Victoria is also a cyclists dream with cycle paths throughout the city and a quirky park on its eastern side called Beacon Hill. And what a surprise when we cycled around the eastern edge of the park and found the Victoria Cricket Club and ground. There is enormous history here and we explored Government House (where the BC Lieutenant Governor lives), Parliament House (once visited by Queen Victoria) and a disappointing Chinatown which seemed more interested in Mexican food than its traditional offerings. The harbour is surrounded by quaint apartments (and not so quaint), pubs, cafes and the delightful Fisherman’s Wharf where sit numerous floating homes surrounded by fish and chip cafes and crab boats. Victoria is a lovely city. It was a disappointment that we did not have the time to further explore Vancouver Island and its obvious attractions centred around fishing, kayaking and hiking.
Both Vancouver and Victoria are very culturally diverse places. The first Nations People make up 2.5% of Vancouver City’s population of 632,000 and both Vancouver and Victoria are supporting the growth of indigenous culture through recognition of First Nations land and cultural rights following the usual colonial exploitation. Interestingly Vancouver’s population includes over 20% of Chinese origin and 15% south east Asian. This is not surprising as gold was discovered in British Columbia in 1858 followed by an influx of Chinese immigrants from the goldfields of California.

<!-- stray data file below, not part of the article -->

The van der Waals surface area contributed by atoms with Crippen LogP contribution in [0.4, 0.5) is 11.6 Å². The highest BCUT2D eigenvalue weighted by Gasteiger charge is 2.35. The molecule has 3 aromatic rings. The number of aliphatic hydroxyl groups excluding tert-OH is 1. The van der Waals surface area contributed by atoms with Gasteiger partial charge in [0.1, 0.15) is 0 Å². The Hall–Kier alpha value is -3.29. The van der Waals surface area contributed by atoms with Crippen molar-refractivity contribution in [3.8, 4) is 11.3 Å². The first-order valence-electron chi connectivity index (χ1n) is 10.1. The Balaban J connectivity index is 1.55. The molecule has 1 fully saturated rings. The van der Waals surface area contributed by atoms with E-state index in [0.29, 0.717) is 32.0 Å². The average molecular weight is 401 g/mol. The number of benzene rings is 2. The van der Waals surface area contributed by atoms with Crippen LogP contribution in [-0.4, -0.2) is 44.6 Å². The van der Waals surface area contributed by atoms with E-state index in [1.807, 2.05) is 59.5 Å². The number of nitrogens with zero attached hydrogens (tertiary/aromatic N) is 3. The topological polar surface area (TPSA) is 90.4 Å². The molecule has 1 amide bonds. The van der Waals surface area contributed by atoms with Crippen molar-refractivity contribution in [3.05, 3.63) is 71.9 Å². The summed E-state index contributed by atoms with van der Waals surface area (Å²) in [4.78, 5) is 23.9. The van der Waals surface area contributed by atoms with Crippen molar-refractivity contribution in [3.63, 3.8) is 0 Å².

Such a wonderful and attractive part of the world. It is very much nature’s playground with a backdrop of snow capped peaks in the northern Rocky Mountains. If you are looking to visit the west coast of the USA you could do a lot worse than a few days in British Columbia on the way. And Whistler Mountain is a hop and a skip from Vancouver for you skiers.
One thought on “Vancouver and Victoria – on the way home”
I did t realise most of this. For some reason I hadn’t tweaked that Washington state was so close. I knew Seattle was up that way. But that’s it.
Keen to make our way there sometime.